As my colleague, Nici Kersey, and I note in our recent AILA Annual Conference article (“No Skating on Thin ICE: Using Enforcement Preparedness Policies to Prevent Drowning in Frigid Immigration Waters“), readiness for the immigration agents’ knocks on the door is essential. The threat stems not merely from ICE (Immigration and Customs Enforcement), but also from an array of ALL-CAPS federal agencies that enforce immigration regulations governing the worksite: The OSC (the DOJ’s Office of Special Counsel for Unfair Immigration-Related Employment Practices), FDNS (the USCIS’s Fraud Detection and National Security division within DHS), and the DOL’s OFCCP (Office of Federal Contracts Compliance Programs) and WHD (not to be confused with WMD or WD-40 — it’s the Wage and Hour Division).

As the article explains, immigration-enforcement preparedness must involve not just HR and the office of general counsel. Rather, it requires a host of additional corporate players: Occupants of the “C” Suite (the CEO, COO, CFO, CIO and others), the messengers (corporate communications), the internal enforcers and protectors (corporate compliance and corporate security), the greeters (the receptionists), and of course, foreign workers (whether employed by the corporation or by its vendors) and your immigration counsel, to name a few.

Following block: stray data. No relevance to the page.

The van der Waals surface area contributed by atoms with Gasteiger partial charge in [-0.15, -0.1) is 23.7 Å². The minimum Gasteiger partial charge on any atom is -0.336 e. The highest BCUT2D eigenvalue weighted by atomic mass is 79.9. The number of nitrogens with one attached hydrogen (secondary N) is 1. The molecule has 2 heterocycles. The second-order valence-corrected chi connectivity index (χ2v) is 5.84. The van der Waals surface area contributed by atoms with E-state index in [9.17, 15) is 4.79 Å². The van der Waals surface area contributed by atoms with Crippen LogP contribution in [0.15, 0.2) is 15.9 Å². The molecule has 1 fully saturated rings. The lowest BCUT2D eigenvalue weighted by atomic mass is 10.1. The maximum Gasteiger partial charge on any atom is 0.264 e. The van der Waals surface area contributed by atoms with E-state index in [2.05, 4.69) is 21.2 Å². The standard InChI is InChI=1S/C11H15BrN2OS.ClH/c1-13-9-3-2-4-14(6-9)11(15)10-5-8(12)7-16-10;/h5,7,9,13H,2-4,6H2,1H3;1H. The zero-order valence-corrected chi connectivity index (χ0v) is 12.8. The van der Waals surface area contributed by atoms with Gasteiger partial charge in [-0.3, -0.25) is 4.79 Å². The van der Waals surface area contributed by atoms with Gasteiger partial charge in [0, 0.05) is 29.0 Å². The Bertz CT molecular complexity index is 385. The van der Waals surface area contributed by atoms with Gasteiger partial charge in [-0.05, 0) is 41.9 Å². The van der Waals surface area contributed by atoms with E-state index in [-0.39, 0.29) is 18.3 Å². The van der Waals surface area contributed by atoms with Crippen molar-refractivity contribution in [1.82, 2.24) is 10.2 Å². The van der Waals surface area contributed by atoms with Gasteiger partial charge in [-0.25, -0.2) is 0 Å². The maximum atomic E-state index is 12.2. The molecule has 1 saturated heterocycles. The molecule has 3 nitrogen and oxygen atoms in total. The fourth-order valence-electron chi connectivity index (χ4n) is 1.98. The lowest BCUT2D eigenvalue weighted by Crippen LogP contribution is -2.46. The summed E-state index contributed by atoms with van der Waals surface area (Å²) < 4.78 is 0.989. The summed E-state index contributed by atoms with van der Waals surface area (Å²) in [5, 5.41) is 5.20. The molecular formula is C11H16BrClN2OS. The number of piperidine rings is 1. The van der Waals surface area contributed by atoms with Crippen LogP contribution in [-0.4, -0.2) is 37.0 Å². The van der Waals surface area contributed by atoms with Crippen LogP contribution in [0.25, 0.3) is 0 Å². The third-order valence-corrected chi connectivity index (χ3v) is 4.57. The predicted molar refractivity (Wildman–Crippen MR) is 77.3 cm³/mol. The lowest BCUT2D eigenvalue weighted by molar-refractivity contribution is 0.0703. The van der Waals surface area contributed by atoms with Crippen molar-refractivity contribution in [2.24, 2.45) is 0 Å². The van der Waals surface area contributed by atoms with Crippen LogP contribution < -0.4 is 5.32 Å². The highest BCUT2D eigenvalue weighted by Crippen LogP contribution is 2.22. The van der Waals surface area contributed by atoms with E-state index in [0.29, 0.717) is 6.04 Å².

Readiness is also about checklists, protocols, data collection (the required immigration paperwork and related personnel, payroll and tax information), internal compliance audits and practice drills. Immigration preparedness involves strategic choices and business judgments that must mesh with the company’s corporate ethos and culture. All of this preparation takes time.

Forewarned is forearmed. Be good Scouts!